I think this is viable for small codebases, but I suspect a significant fraction of large codebases would run into #4 above if they tried to add constraints on all their templates.
Perhaps you could eliminate that point of contention by saying something like "unconstrained template parameters in public APIs are a code smell"... but then good luck explaining to the compiler what counts as a "public API." ;)


We really struggled to find one by looking though our codebase. The plus 
function came to mind, but this requires the arguments to form a magma
at least, which is definitively a valid requires clause.

The plus function obviously requires `t + t` to be well-formed, which is a valid requires-clause.
FWIW, I dispute your claim that this has anything to do with mathematical magmas. A magma is a set (i.e. a type) with a binary operation (let's spell it `operator+`) which is closed; I interpret that in a C++ context to mean that decltype(t+t) ought to be T, or at least something explicitly convertible to T. But that's definitely not a requirement imposed by the `plus` function! Not if it's defined as
    template<class T> auto plus(T t, T u) { return t + u; }
 anyway. However, I suggest we don't pursue this rabbit-hole. We can pursue the next one if you like. :)

The next
candidate was the identity function, but for the identity function to be
correct, its result must be identical to the input, which only has valid
meaning if the input and the output is actually equality comparable,
which is a valid requires clause.

Here I absolutely disagree. The `identity` function
    template<class T> T identity(T t) { return t; }
requires that T be move-constructible and destructible, but absolutely does not require that T be equality-comparable. For example, `identity` remains a useful operation even when T is `std::function<void()>`. `std::function<void()>` is not, and cannot ever be made, equality-comparable.

The type-requirements of a generic algorithm are driven by what the algorithm actually does. It requires what it does to be well-formed. My kneejerk impression is that no generic algorithm should ever "require" some capability of its type parameter if its implementation does not depend on that capability.
To take a really extreme and probably singular example, imagine what the STL would have been like if we'd said, "The std::copy algorithm requires the expression `std::addressof(*dest)` to have pointer type." That's "obvious," right, because the point of std::copy is to be a type-safe replacement for memcpy, and objects always have addresses? ...But then we never would have gotten ostream_iterator or back_insert_iterator!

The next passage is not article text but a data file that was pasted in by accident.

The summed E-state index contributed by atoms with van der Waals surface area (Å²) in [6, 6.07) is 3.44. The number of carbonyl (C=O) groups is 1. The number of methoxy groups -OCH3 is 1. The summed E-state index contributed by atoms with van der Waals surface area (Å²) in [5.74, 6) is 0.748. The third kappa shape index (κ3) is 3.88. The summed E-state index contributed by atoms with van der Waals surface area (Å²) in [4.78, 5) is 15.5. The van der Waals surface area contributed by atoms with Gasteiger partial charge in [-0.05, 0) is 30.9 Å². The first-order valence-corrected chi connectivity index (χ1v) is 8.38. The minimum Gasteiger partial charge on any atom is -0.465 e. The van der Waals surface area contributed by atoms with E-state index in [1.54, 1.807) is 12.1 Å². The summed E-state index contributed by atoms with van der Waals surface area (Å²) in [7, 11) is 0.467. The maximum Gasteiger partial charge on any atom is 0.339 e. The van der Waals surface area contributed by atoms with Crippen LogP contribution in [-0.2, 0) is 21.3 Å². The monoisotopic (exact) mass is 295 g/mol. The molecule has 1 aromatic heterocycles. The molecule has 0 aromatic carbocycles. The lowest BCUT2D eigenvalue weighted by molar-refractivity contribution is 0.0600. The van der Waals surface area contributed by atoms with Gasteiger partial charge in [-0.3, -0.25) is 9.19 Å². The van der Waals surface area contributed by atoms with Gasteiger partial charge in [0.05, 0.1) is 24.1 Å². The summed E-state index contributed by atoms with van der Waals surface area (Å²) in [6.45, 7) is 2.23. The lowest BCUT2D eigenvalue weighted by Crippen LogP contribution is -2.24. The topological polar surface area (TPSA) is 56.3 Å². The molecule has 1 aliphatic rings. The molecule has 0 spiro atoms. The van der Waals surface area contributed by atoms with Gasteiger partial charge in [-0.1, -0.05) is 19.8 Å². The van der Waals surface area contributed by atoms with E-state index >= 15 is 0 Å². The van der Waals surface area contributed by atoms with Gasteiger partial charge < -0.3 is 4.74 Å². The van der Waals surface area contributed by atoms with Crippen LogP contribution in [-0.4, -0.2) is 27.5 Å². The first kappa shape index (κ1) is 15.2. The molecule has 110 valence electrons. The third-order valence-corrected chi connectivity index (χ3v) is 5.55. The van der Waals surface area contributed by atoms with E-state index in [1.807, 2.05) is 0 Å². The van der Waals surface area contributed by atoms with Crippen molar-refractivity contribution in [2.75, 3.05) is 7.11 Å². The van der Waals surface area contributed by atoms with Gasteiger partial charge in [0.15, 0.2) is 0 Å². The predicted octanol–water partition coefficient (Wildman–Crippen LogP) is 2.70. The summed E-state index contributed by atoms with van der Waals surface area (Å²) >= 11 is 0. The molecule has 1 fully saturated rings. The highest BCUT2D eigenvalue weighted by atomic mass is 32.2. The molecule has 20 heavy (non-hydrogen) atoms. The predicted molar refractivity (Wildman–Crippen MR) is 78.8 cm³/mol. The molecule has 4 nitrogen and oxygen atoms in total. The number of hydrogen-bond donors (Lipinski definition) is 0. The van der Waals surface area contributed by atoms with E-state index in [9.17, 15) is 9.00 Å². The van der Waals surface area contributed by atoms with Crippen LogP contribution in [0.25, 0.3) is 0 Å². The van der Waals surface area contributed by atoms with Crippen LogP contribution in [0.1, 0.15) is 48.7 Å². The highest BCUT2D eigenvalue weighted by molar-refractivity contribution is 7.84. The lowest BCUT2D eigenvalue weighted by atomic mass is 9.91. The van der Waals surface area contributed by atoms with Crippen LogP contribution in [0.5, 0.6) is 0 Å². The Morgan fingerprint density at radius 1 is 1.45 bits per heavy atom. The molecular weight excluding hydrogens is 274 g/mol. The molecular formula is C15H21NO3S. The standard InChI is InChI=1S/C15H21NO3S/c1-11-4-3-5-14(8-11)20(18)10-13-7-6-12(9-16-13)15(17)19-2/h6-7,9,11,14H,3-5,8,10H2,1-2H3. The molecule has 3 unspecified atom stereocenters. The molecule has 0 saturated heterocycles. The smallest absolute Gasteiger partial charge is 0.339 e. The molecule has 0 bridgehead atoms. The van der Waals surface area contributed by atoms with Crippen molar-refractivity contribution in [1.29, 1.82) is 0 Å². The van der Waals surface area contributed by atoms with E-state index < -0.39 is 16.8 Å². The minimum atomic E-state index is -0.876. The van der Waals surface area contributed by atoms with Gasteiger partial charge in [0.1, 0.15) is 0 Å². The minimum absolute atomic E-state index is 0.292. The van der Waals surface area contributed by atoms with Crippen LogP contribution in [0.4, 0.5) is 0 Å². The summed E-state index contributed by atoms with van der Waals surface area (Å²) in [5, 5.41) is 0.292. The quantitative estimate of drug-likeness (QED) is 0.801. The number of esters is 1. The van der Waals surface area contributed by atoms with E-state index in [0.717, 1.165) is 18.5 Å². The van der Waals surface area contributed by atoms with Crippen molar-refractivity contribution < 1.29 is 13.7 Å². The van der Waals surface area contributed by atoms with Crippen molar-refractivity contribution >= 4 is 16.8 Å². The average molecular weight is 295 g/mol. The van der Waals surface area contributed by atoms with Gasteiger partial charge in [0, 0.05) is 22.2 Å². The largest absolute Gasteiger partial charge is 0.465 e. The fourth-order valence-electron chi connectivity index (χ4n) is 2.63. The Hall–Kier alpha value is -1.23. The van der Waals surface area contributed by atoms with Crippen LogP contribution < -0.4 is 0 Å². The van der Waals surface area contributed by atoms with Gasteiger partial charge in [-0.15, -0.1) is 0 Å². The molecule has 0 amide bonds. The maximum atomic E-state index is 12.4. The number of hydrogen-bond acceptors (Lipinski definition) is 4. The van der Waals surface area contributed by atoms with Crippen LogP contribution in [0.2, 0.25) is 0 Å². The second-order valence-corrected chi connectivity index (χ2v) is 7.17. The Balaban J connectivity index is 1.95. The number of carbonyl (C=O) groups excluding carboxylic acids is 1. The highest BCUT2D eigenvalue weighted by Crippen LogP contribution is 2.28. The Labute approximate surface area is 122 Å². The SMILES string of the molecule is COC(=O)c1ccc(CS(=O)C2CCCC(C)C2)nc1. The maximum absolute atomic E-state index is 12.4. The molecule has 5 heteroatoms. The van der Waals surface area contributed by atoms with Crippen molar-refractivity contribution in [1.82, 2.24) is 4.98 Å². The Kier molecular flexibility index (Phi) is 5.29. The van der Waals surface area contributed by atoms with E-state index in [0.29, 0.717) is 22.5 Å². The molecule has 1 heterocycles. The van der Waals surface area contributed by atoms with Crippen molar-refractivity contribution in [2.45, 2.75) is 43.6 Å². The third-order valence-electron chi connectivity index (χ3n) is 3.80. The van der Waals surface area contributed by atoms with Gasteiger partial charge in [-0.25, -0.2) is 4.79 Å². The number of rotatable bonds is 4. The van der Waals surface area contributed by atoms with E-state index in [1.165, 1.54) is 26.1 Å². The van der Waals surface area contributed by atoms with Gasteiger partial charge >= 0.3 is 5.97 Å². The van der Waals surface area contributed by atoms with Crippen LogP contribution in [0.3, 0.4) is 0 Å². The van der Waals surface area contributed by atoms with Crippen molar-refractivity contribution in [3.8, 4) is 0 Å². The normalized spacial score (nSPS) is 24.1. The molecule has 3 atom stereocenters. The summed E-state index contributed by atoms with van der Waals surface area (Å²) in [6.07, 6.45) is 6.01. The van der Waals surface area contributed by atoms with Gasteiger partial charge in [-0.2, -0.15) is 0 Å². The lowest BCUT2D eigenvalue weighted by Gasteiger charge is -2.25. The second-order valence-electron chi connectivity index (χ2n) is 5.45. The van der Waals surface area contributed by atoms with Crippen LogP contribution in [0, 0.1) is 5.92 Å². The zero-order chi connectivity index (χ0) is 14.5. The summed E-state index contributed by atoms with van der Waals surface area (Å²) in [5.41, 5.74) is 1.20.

Se we came up for us with the "no hidden semantic requirements"-rule,
which state that a template function should state its requirements about
input types via concepts. If they are axioms involved, use named
concepts to represent them. Where this leads us remains to be seen, but
I expect the result to be far clearer code and far better
compile-time-verification of the code.

I suspect that a sufficiently motivated programmer could always find a semantic requirement that you failed to capture in your naming scheme. ;) Even something as simple as "fclose(fp) expects fp to be a file that is open, not a file that has already been closed."  But maybe it's domain-dependent; maybe "no hidden semantic requirements" actually works in your particular codebase.
 

This brings me to auto. auto-type arguments are just template
parameters. A completely unconstrained template parameter, to be
precise. While I am absolutely in favor of what we call "localized
auto", auto in cases where the lifespan is a few lines or a single scope
(e.g. for loops, iterators, make_unique results & co.), auto in
interfaces obscures intent and breaks the rule of "no hidden semantics
requirements".

So we extended the guideline to: avoid auto in interfaces in C++20,
especially with template parameters, as there now is a clear better
alternative: using the appropriate concept. That, unfortunately didn't
go well.

The C++ Committee Members like Herb Sutter have preached "Almost always
auto" for almost a decade, and so our guidelines seems to oppose that
C++ guru wisdom.

Well, I dare you to name a second WG21 member (besides Herb Sutter) who has preached "almost always auto." It's very easy to find gurus on the other side of that particular issue. I don't think you should worry about "opposing guru wisdom" in this case. Go for it!
 
Also it is a lot more convenient to not have to think
about the semantics of your function and just write auto everywhere. So
I went looking, for an cite-able reference that says: "when both apply,
prefer concepts over almost always auto" and did not find prominent
references about it. Does anyone have some links of reference for me I
can cite, which clearly state, that in a C++20 world, almost always auto